Ten ways to be secretary of state for healthBMJ 2015; 350 doi: https://doi.org/10.1136/bmj.h2954 (Published 02 June 2015) Cite this as: BMJ 2015;350:h2954
- Nicholas Timmins, senior fellow, King’s Fund and Institute for Government, London, UK
There is no handbook on how to be secretary of state for health. Well, up to now there hasn’t been. The Health Foundation, however, has got as close as anyone is likely easily to get by interviewing 10 of the last 11 former health secretaries—from Ken Clarke onwards—about what they think the role is, what it should be, and what it was when they were there.1
The move was prompted in part by Andrew Lansley’s decision, as part of his monster health act in 2012, to set NHS England up as a statutorily independent commissioning board—fulfilling, on paper at least, the long held desire of many in the NHS to somehow “depoliticise” the NHS by taking ministers out of the day to day management of the service. Seeking, in the words of Lansley’s white paper, Liberating the NHS, to end “political micro-management,” “political control,” and “political meddling” in the service so that the country could have an NHS “free from day-to-day political interference.” Given the complexities of the structure that Lansley created, this might, in the eyes of some at least, be a case of “be careful what you wish for.”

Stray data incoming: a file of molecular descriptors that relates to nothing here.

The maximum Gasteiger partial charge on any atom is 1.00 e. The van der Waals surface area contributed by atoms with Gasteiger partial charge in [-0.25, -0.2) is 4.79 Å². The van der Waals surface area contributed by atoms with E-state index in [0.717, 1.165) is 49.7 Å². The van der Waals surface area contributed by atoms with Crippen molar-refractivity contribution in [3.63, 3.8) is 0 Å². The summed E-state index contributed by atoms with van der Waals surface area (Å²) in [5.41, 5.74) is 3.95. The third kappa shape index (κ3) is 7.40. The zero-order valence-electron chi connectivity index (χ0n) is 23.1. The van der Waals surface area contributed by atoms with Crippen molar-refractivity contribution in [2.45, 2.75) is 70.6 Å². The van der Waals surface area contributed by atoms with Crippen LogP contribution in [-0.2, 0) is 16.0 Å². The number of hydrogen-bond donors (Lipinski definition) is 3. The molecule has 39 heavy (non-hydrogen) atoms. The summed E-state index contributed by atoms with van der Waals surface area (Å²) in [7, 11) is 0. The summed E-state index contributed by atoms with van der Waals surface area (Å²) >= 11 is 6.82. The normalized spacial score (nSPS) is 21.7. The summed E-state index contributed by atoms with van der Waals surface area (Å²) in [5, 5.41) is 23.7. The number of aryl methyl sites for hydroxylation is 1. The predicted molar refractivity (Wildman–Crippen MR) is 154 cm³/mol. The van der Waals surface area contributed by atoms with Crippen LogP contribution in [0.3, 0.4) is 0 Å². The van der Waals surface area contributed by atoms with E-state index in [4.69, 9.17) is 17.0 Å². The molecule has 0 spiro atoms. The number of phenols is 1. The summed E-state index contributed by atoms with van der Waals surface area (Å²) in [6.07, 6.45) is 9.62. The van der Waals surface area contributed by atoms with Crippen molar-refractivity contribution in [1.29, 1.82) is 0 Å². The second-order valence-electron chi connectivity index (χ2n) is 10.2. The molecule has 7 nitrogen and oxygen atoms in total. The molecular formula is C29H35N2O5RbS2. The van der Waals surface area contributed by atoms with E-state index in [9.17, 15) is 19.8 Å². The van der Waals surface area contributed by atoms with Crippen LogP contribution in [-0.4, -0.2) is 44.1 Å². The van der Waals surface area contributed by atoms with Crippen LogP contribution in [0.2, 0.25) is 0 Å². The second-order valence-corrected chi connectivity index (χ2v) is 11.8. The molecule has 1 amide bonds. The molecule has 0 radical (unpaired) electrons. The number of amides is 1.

The idea of some sort of independent board to run the NHS goes back decades. The British Medical Association trailed it in 1970. The Royal Commission on the NHS in 1979 reported that “the establishment of an independent health commission or board to manage the NHS was one of the solutions most frequently advocated in evidence”—though the commission itself, while saying many of the arguments in favour “are attractive” came down against the idea.
The precise definition of what sort …